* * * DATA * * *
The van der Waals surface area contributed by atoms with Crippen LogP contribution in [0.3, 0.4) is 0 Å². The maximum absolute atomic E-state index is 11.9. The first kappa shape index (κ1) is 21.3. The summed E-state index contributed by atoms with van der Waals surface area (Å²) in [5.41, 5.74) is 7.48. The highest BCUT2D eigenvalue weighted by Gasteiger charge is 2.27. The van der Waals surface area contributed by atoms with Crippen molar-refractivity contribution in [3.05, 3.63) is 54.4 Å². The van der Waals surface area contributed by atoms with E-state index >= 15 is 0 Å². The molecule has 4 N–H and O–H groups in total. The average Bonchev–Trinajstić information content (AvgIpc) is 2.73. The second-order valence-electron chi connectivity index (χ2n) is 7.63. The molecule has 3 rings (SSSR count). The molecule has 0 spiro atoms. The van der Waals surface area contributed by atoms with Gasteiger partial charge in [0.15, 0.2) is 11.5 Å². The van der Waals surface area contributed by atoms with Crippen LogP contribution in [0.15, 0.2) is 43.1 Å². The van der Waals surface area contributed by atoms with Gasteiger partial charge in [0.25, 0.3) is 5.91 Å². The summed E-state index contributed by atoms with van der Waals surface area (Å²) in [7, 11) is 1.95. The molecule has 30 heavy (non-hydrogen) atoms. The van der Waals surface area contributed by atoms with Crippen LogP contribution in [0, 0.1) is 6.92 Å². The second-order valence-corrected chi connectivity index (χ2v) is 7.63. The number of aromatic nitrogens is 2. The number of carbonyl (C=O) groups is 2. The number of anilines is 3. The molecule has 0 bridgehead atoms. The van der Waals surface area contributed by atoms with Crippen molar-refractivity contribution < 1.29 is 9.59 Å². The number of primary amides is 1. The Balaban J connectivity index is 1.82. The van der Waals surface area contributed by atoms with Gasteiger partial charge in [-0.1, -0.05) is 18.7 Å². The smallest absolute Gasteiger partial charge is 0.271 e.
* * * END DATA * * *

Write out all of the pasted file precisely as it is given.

The van der Waals surface area contributed by atoms with Crippen LogP contribution in [0.3, 0.4) is 0 Å². The maximum absolute atomic E-state index is 11.9. The first kappa shape index (κ1) is 21.3. The summed E-state index contributed by atoms with van der Waals surface area (Å²) in [5.41, 5.74) is 7.48. The highest BCUT2D eigenvalue weighted by Gasteiger charge is 2.27. The van der Waals surface area contributed by atoms with Crippen molar-refractivity contribution in [3.05, 3.63) is 54.4 Å². The van der Waals surface area contributed by atoms with E-state index >= 15 is 0 Å². The molecule has 4 N–H and O–H groups in total. The average Bonchev–Trinajstić information content (AvgIpc) is 2.73. The second-order valence-electron chi connectivity index (χ2n) is 7.63. The molecule has 3 rings (SSSR count). The molecule has 0 spiro atoms. The van der Waals surface area contributed by atoms with Gasteiger partial charge in [0.15, 0.2) is 11.5 Å². The van der Waals surface area contributed by atoms with Crippen LogP contribution in [0.15, 0.2) is 43.1 Å². The van der Waals surface area contributed by atoms with Gasteiger partial charge in [0.25, 0.3) is 5.91 Å². The summed E-state index contributed by atoms with van der Waals surface area (Å²) in [7, 11) is 1.95. The molecule has 30 heavy (non-hydrogen) atoms. The van der Waals surface area contributed by atoms with Crippen LogP contribution in [0, 0.1) is 6.92 Å². The second-order valence-corrected chi connectivity index (χ2v) is 7.63. The number of aromatic nitrogens is 2. The number of carbonyl (C=O) groups is 2. The number of anilines is 3. The molecule has 0 bridgehead atoms. The van der Waals surface area contributed by atoms with Crippen molar-refractivity contribution < 1.29 is 9.59 Å². The number of primary amides is 1. The Balaban J connectivity index is 1.82. The van der Waals surface area contributed by atoms with Gasteiger partial charge in [-0.1, -0.05) is 18.7 Å². The smallest absolute Gasteiger partial charge is 0.271 e.